1. Frontera JA, Lewin JJ, Rabinstein AA, et al. Guideline for Reversal of Antithrombotics in Intracranial Hemorrhage: A Statement for Healthcare Professionals from the Neurocritical Care Society and Society of Critical Care Medicine. Neurocrit Care. 2016;24(1):6-46. PubMed
  2. Frontera JA, Lewin JJ, Rabinstein AA, et al. Guideline for Reversal of Antithrombotics in Intracranial Hemorrhage: Executive Summary. A Statement for Healthcare Professionals From the Neurocritical Care Society and the Society of Critical Care Medicine. Crit Care Med. 2016;44(12):2251-2257.  PubMed
  3. Tomaselli GF, Mahaffey KW, Cuker A, et al. 2017 ACC Expert Consensus Decision Pathway on Management of Bleeding in Patients on Oral Anticoagulants: A Report of the American College of Cardiology Task Force on Expert Consensus Decision Pathways. J Am Coll Cardiol. 2017;70(24):3042-3067.  PubMed
  4. Batchelor JS, Grayson A. A meta-analysis to determine the effect on survival of platelet transfusions in patients with either spontaneous or traumatic antiplatelet medication-associated intracranial haemorrhage. BMJ Open 2012;2:e000588. doi: 10.1136/bmjopen-2011-000588 PubMed
  5. Nishijima DK, Zehtabchi S, Berrong J, Legome E. Utility of Platelet Transfusion in Adult Patients with Traumatic Intracranial Hemorrhage and Pre-Injury Anti-Platelet Use: A Systematic Review. The journal of trauma and acute care surgery. 2012;72(6):1658-1663. doi:10.1097/TA.0b013e318256dfc5. PubMed
  6. Baharoglu MI, Cordonnier C, Al-shahi salman R, et al. Platelet transfusion versus standard care after acute stroke due to spontaneous cerebral haemorrhage associated with antiplatelet therapy (PATCH): a randomised, open-label, phase 3 trial. Lancet. 2016;387(10038):2605-13. PubMed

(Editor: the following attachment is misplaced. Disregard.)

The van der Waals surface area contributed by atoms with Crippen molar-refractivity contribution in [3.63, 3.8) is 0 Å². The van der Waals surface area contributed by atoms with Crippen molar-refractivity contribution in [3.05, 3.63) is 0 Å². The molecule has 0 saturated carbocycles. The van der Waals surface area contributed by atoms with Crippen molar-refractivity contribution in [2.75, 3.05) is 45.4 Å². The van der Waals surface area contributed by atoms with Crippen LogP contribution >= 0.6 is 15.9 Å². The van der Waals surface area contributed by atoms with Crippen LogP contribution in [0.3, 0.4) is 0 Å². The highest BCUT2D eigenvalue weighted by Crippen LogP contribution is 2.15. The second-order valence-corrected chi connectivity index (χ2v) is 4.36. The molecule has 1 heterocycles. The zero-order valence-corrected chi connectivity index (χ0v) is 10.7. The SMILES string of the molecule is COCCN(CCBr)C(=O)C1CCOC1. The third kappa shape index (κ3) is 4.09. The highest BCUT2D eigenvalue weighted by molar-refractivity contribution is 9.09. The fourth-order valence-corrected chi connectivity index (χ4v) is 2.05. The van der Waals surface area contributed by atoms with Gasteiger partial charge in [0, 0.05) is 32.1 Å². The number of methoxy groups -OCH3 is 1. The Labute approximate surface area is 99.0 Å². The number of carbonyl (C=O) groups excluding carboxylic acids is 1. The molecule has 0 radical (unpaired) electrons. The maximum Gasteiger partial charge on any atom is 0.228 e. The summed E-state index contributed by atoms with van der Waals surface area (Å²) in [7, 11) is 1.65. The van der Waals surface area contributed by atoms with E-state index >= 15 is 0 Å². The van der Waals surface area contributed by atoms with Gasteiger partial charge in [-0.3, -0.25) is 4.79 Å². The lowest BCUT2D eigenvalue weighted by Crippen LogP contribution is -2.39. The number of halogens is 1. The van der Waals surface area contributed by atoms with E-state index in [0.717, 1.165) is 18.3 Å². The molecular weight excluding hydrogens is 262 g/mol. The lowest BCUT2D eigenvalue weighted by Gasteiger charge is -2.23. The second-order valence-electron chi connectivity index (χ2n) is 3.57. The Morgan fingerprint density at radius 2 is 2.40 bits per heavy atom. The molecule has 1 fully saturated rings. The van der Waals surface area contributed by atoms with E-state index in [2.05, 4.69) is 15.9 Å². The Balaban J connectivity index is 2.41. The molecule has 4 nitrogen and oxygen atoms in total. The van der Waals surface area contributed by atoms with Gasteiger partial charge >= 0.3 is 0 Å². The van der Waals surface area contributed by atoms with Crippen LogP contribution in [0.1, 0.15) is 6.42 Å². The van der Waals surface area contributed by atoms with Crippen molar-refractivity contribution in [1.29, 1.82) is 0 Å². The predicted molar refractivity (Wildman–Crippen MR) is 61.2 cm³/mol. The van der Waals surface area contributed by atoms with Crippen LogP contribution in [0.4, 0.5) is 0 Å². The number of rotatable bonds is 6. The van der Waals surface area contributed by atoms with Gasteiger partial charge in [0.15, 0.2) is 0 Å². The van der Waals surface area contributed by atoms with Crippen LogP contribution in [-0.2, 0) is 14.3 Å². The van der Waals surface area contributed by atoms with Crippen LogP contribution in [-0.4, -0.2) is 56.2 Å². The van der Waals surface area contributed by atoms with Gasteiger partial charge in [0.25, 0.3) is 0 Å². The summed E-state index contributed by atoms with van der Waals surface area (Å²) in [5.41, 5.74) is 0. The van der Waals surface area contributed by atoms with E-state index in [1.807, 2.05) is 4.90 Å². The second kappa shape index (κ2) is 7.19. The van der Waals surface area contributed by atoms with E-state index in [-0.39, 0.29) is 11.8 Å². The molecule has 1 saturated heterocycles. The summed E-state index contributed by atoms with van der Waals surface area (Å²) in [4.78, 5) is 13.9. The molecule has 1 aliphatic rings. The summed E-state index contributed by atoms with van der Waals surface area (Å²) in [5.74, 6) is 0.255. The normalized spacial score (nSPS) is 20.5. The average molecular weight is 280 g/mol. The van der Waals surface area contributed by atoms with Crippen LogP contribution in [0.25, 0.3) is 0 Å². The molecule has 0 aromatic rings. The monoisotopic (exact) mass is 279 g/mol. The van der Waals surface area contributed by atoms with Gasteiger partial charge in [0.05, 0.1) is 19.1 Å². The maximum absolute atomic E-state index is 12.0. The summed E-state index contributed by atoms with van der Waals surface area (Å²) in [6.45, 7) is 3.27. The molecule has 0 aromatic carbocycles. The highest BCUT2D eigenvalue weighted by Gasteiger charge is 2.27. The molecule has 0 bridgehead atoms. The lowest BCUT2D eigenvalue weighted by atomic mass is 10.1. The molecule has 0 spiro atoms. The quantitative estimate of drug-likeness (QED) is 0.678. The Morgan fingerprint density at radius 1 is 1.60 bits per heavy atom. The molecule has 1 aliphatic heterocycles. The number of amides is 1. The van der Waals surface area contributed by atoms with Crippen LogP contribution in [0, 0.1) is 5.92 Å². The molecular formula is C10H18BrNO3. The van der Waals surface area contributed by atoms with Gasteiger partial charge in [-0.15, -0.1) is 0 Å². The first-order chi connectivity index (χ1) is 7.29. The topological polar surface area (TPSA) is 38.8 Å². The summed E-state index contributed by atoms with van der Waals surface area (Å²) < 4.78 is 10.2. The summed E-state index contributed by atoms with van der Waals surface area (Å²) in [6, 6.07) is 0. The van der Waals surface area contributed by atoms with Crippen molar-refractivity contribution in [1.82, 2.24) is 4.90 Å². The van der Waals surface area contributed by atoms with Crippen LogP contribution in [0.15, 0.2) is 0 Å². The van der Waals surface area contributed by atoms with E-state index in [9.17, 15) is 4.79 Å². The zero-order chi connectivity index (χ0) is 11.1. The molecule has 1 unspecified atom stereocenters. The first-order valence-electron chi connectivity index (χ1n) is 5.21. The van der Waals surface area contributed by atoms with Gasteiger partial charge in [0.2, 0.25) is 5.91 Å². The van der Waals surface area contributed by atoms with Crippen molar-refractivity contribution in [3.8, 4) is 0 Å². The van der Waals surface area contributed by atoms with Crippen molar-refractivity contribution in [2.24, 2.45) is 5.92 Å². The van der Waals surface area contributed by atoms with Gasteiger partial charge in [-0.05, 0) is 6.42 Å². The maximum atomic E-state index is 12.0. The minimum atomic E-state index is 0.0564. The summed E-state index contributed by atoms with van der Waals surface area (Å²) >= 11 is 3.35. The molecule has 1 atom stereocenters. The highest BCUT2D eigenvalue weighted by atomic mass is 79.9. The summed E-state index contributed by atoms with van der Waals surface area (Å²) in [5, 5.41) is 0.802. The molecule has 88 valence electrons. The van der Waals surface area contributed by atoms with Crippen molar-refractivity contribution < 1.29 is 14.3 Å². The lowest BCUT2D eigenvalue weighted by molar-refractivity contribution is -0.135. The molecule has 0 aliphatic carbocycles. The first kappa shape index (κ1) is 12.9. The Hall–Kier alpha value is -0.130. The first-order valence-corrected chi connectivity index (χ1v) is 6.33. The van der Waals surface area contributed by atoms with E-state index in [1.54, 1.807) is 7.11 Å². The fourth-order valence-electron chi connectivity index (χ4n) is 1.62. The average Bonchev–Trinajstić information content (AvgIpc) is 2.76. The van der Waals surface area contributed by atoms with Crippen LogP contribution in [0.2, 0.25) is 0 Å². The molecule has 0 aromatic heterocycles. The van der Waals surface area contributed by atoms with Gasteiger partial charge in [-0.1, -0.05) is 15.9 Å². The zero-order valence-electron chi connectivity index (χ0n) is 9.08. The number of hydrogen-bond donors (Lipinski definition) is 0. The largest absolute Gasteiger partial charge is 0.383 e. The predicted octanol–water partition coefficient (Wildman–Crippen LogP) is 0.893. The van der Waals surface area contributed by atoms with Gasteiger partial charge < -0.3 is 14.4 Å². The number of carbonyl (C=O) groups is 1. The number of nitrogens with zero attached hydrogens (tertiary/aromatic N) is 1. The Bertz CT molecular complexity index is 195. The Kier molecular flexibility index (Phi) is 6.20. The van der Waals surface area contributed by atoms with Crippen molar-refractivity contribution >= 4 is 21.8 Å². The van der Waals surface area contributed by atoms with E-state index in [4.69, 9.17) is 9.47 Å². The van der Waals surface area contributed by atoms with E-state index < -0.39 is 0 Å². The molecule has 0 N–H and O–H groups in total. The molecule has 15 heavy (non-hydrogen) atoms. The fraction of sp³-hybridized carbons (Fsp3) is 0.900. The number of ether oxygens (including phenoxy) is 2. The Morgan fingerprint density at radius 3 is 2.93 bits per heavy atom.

7. Antiplatelet Agent Reversal In Adults With Traumatic Intracranial Hemorrhage, Institutional Guideline, Orlando Regional Medical Center, rev 2017. Download PDF
  8. Kim DY, O’leary M, Nguyen A, et al. The Effect of Platelet and Desmopressin Administration on Early Radiographic Progression of Traumatic Intracranial Hemorrhage. J Neurotrauma. 2015;32(22):1815-21. PubMed
  9. Patal R, Jonas-kimchi T, Margalit N, et al. [The effect of platelet transfusion on traumatic intracranial hemorrhage among patients treated with aspirin]. Harefuah. 2012;151(1):29-33, 62, 61. PubMed
  10. Nishijima DK, Zehtabchi S, Berrong J, Legome E. Utility of platelet transfusion in adult patients with traumatic intracranial hemorrhage and preinjury antiplatelet use: a systematic review. J Trauma Acute Care Surg. 2012;72(6):1658-63. PubMed
  11. Joseph B, Pandit V, Sadoun M, et al. A prospective evaluation of platelet function in patients on antiplatelet therapy with traumatic intracranial hemorrhage. J Trauma Acute Care Surg. 2013;75(6):990-4. PubMed
  12. Naidech AM, Maas MB, Levasseur-franklin KE, et al. Desmopressin improves platelet activity in acute intracerebral hemorrhage. Stroke. 2014;45(8):2451-3. PubMed
  13. Schnüriger B, Inaba K, Abdelsayed GA, et al. The impact of platelets on the progression of traumatic intracranial hemorrhage. J Trauma. 2010;68(4):881-5. PubMed
  14. Briggs A, Gates JD, Kaufman RM, Calahan C, Gormley WB, Havens JM. Platelet dysfunction and platelet transfusion in traumatic brain injury. J Surg Res. 2015;193(2):802-6. PubMed
  15. Interview with Dr. Debbie Yi Madhok, Co-Author of “Update on the ED Management of Intracranial Hemorrhage” ALiEM, Podcast Follow-up, April 2018 Podcast Link

Leave a Reply

This site uses Akismet to reduce spam. Learn how your comment data is processed.